LINGUIST List 24.4961

Thu Dec 05 2013

Calls: Applied Linguistics/UK

Editor for this issue: Bryn Hauk <>

Date: 05-Dec-2013
From: Martin Lamb <>
Subject: 10th Annual Conference of the BAAL Language Learning and Teaching SIG
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Full Title: 10th Annual Conference of the BAAL Language Learning and Teaching SIG Short Title: BAAL LLT SIG
Date: 03-Jul-2014 - 04-Jul-2014 Location: University of Leeds, United Kingdom Contact Person: Louise Williams
Meeting Email: < click here to access email >
Web Site:
Linguistic Field(s): Applied Linguistics

Call Deadline: 23-Mar-2014

Meeting Description:

Recognizing complexity in language learning and teaching
Hosted by the School of Education, University of Leeds

Confirmed Plenary Speakers:

Professor Adrian Holliday, Canterbury Christ Church University
Dr Sarah Mercer, Karl-Franzen University Graz, Austria
Professor Pauline Foster, St Mary’s University College Twickenham


Conference registration will open in the spring of 2014. Conference fees (subject to confirmation at opening of registration) are likely to be:

BAAL members: £135.00
Non-BAAL members: £155.00
Student/unwaged: £110.00
Conference dinner: £35.00

Bed & breakfast accommodation at less than £40/night will be available on campus.

For Sporting Linguists:

Stay till the Saturday to watch Le Grand Départ from Leeds city centre as the Tour de France comes to Yorkshire!

General enquiries should be addressed to Martin Lamb

Call for Papers:

BAAL Language Learning and Teaching Special Interest Group
10th Annual Conference
3-4 July 2014

Everywhere we look in language education, things seem to be getting more complex. Once it seemed we had a manageable set of individual differences to distinguish learners; now, recognizing them as whole persons, we see an almost infinite array of attributes, identities and trajectories. Regarding learning activities, we long ago abandoned the search for a one-size-fits-all methodology for language teaching but the pedagogic options continue to multiply and the potential subject matter of the syllabus keeps expanding. We know teaching must fit the context, but on close inspection the classroom is found to be irreducibly complex too, and is often just one node in a network of communities relevant for learning. And in the broader context of language development and use, communities which were once largely monolingual are now ‘superdiverse’.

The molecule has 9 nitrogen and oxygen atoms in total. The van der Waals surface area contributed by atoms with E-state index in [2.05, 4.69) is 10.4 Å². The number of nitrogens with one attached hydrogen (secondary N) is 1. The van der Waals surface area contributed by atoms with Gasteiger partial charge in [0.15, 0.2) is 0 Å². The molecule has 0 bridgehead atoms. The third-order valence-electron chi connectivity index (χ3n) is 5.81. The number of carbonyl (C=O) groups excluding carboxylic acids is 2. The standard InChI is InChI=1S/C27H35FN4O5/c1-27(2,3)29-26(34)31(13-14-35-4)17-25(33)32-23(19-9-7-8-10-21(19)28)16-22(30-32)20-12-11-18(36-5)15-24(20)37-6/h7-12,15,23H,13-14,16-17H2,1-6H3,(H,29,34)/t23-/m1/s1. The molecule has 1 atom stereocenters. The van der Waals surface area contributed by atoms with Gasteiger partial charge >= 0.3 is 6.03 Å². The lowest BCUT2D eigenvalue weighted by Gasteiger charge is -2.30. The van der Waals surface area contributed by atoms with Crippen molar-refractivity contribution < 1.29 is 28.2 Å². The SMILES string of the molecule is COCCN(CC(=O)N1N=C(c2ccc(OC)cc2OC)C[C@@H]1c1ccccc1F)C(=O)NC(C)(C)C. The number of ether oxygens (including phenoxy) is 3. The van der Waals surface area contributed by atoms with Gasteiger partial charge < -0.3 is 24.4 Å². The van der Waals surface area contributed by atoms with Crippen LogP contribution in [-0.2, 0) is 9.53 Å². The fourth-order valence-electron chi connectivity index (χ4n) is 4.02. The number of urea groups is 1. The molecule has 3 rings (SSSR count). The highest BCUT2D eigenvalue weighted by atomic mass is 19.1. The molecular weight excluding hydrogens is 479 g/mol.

What are teachers to do? Will continued research in language education inevitably complexify matters further? Or is it producing insights that can genuinely help teachers and learners? Are there theories, new or old, which offer hope of greater clarity in our understanding of learning and teaching processes?
Contributions are invited that address any of these questions, or indeed any other question broadly pertaining to the theme.

Papers are invited for presentations of 20 minutes + 10 minutes for questions. Poster proposals are also welcomed. Please send title and 250-word proposals for these by Sunday, 23 March 2014 to:

Page Updated: 05-Dec-2013